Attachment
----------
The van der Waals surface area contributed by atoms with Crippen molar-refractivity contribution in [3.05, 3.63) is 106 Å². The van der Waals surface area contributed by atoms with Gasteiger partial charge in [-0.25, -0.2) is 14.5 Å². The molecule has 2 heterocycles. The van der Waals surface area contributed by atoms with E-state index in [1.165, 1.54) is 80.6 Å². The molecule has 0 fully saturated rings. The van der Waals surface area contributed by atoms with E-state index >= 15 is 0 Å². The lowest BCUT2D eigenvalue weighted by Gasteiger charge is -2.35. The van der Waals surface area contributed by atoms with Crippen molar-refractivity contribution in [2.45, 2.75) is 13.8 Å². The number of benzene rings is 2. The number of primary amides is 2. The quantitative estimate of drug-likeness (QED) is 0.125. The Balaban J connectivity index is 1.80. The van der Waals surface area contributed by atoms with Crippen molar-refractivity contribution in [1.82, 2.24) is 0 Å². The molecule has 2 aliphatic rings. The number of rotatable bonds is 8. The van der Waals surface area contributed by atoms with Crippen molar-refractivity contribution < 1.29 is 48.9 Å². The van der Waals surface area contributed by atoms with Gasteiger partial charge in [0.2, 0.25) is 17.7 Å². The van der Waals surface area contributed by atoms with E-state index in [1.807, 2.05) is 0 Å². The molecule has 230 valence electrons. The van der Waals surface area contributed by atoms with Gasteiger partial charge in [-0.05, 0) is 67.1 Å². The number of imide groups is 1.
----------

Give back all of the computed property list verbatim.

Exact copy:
The van der Waals surface area contributed by atoms with Crippen molar-refractivity contribution in [3.05, 3.63) is 106 Å². The van der Waals surface area contributed by atoms with Gasteiger partial charge in [-0.25, -0.2) is 14.5 Å². The molecule has 2 heterocycles. The van der Waals surface area contributed by atoms with E-state index in [1.165, 1.54) is 80.6 Å². The molecule has 0 fully saturated rings. The van der Waals surface area contributed by atoms with E-state index >= 15 is 0 Å². The lowest BCUT2D eigenvalue weighted by Gasteiger charge is -2.35. The van der Waals surface area contributed by atoms with Crippen molar-refractivity contribution in [2.45, 2.75) is 13.8 Å². The number of benzene rings is 2. The number of primary amides is 2. The quantitative estimate of drug-likeness (QED) is 0.125. The Balaban J connectivity index is 1.80. The van der Waals surface area contributed by atoms with Crippen molar-refractivity contribution in [1.82, 2.24) is 0 Å². The molecule has 2 aliphatic rings. The number of rotatable bonds is 8. The van der Waals surface area contributed by atoms with Crippen molar-refractivity contribution < 1.29 is 48.9 Å². The van der Waals surface area contributed by atoms with Gasteiger partial charge in [0.2, 0.25) is 17.7 Å². The van der Waals surface area contributed by atoms with E-state index in [1.807, 2.05) is 0 Å². The molecule has 230 valence electrons. The van der Waals surface area contributed by atoms with Gasteiger partial charge in [-0.05, 0) is 67.1 Å². The number of imide groups is 1.